In research into higher education, the evaluation of completion and dropout rates has generated a steady stream of interest for decades. While most studies only calculate quotes using student and graduate numbers for both phenomena, we propose to additionally consider the budget available to universities. We transfer the idea of the excellence shift indicator [1] from the research to the teaching area, in particular to the completion rate of educational entities. The graduation shift shows the institutions’ ability to produce graduates as measured against their basic academic teaching efficiency. It is an important advantage of the graduation shift that it avoids the well-known heterogeneity problem in efficiency measurements. Our study is based on German universities of applied science. Given their politically determined focus on education, this dataset is well-suited for introducing and evaluating the graduation shift. Using a comprehensive dataset covering the years 2008 to 2013, we show that the graduation shift produces results, which correlate closely with the results of the well-known graduation rate and standard Data Envelopment Analysis (DEA). Compared to the graduation rate, the graduation shift is preferable because it allows to take the budget of institutions into account. Compared to the DEA, the computation of the graduation shift is easy, the results are robust, and non-economists can understand them results. Thus, we recommend the graduation shift as an alternative method of efficiency measurement in the teaching area.

<![CDATA[Annotated primary scientific literature: A pedagogical tool for undergraduate courses]]>

Annotated primary scientific literature is a teaching and learning resource that provides scaffolding for undergraduate students acculturating to the authentic scientific practice of obtaining and evaluating information through the medium of primary scientific literature. Utilizing annotated primary scientific literature as an integrated pedagogical tool could enable more widespread use of primary scientific literature in undergraduate science classrooms with minimal disruption to existing syllabi. Research is ongoing to determine an optimal implementation protocol, with these preliminary iterations presented here serving as a first look at how students respond to annotated primary scientific literature. The undergraduate biology student participants in our study did not, in general, have an abundance of experience reading primary scientific literature; however, they found the annotations useful, especially for vocabulary and graph interpretation. We present here an implementation protocol for using annotated primary literature in the classroom that minimizes the use of valuable classroom time and requires no additional pedagogical training for instructors.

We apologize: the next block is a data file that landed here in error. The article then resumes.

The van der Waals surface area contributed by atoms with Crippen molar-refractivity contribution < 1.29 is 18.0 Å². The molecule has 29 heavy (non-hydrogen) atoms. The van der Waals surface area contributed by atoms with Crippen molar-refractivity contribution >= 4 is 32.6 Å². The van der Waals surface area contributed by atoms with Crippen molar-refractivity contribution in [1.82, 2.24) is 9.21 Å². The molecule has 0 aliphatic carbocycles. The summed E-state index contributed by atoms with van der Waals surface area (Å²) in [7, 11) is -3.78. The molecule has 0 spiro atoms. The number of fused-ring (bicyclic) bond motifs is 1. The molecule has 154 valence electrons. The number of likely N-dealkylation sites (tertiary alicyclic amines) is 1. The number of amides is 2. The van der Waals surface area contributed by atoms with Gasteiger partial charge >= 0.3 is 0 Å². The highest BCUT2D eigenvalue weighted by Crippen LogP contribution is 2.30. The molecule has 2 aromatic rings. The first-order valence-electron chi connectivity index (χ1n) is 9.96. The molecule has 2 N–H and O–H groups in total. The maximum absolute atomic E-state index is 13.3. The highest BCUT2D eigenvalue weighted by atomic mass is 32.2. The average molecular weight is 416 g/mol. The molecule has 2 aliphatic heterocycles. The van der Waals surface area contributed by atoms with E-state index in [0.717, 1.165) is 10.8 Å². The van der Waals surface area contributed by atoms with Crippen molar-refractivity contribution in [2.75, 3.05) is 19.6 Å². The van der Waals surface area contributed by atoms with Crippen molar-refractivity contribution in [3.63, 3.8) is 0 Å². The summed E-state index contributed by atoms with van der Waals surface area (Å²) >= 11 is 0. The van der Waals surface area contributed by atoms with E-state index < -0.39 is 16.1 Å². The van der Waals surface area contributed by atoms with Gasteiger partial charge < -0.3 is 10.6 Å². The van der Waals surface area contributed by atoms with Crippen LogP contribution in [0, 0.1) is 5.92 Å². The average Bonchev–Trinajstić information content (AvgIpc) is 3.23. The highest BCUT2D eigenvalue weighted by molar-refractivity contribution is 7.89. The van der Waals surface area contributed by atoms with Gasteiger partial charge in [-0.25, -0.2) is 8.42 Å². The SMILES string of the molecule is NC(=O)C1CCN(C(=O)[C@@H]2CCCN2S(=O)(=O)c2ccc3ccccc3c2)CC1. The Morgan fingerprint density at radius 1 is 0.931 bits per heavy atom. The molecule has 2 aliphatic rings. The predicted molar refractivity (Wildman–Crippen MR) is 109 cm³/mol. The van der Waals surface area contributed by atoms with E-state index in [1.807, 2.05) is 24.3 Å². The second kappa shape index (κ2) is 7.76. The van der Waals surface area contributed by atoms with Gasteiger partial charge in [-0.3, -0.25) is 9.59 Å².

<![CDATA[Towards a process management life-cycle model for graduation projects in computer engineering]]>

Graduation projects play an important role in computer engineering careers in which students are expected to draw upon their knowledge and skills that were acquired since admission. To manage the activities of graduation projects, an iterative and incremental approach which aims continuous improvement is proposed as an alternative to a controversial delivery model. However, such integration brings up a set of challenges to be taken into account: e.g. multiple project deliveries, more labor-intensive effort from instructors, and ultimately continuous learning for all participants. One promising way to achieve such an integrated and continuous deployment velocity is to eliminate potential bottlenecks by giving student teams to receive early and continuous feedback. To this end, we propose a continuous feedback and delivery mechanism for managing the life-cycle of a graduation project through draft proposal, literature review, requirements gathering, design, implementation and testing which should produce intermediate outputs at predefined intervals. Most importantly, our approach makes it possible to quantify most of the activities involved in life-cycle process with various rubrics (i.e. measurement scales) that have been purposefully developed. The proposed model promotes the fact that all improvements should be monitored, evaluated and documented. The results of this study indicate that students who were managed using this approach produced better project deliverables and ultimately have delivered better and successful projects.